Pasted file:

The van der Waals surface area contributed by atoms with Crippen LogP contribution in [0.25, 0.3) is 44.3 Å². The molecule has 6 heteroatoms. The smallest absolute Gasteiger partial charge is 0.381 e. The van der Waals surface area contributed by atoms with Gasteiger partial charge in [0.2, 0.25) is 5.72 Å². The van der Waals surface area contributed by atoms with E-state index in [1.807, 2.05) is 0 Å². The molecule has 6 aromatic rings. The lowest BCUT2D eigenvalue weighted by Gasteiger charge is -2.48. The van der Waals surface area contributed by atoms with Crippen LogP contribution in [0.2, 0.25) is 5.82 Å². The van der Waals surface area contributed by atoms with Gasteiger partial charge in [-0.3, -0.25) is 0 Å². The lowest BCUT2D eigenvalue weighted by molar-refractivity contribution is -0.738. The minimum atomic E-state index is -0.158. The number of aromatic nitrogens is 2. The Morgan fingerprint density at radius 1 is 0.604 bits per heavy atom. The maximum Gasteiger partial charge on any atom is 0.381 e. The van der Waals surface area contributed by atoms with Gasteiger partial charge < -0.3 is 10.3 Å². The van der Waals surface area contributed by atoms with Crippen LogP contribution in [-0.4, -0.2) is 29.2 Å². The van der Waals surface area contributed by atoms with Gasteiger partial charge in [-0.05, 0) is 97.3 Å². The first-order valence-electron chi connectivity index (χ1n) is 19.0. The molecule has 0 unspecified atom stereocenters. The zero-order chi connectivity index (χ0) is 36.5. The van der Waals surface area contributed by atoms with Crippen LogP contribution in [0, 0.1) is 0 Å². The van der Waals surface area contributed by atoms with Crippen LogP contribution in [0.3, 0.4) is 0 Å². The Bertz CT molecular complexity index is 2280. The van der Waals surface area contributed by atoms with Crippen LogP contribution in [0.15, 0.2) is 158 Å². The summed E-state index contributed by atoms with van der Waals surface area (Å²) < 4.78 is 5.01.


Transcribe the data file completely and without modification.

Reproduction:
The van der Waals surface area contributed by atoms with Crippen LogP contribution in [0.25, 0.3) is 44.3 Å². The molecule has 6 heteroatoms. The smallest absolute Gasteiger partial charge is 0.381 e. The van der Waals surface area contributed by atoms with Gasteiger partial charge in [0.2, 0.25) is 5.72 Å². The van der Waals surface area contributed by atoms with E-state index in [1.807, 2.05) is 0 Å². The molecule has 6 aromatic rings. The lowest BCUT2D eigenvalue weighted by Gasteiger charge is -2.48. The van der Waals surface area contributed by atoms with Crippen LogP contribution in [0.2, 0.25) is 5.82 Å². The van der Waals surface area contributed by atoms with Gasteiger partial charge in [-0.3, -0.25) is 0 Å². The lowest BCUT2D eigenvalue weighted by molar-refractivity contribution is -0.738. The minimum atomic E-state index is -0.158. The number of aromatic nitrogens is 2. The Morgan fingerprint density at radius 1 is 0.604 bits per heavy atom. The maximum Gasteiger partial charge on any atom is 0.381 e. The van der Waals surface area contributed by atoms with Gasteiger partial charge < -0.3 is 10.3 Å². The van der Waals surface area contributed by atoms with Crippen LogP contribution in [-0.4, -0.2) is 29.2 Å². The van der Waals surface area contributed by atoms with Gasteiger partial charge in [-0.05, 0) is 97.3 Å². The first-order valence-electron chi connectivity index (χ1n) is 19.0. The molecule has 0 unspecified atom stereocenters. The zero-order chi connectivity index (χ0) is 36.5. The van der Waals surface area contributed by atoms with Crippen LogP contribution in [0, 0.1) is 0 Å². The van der Waals surface area contributed by atoms with Crippen LogP contribution in [0.3, 0.4) is 0 Å². The Bertz CT molecular complexity index is 2280. The van der Waals surface area contributed by atoms with Crippen LogP contribution in [0.15, 0.2) is 158 Å². The summed E-state index contributed by atoms with van der Waals surface area (Å²) < 4.78 is 5.01.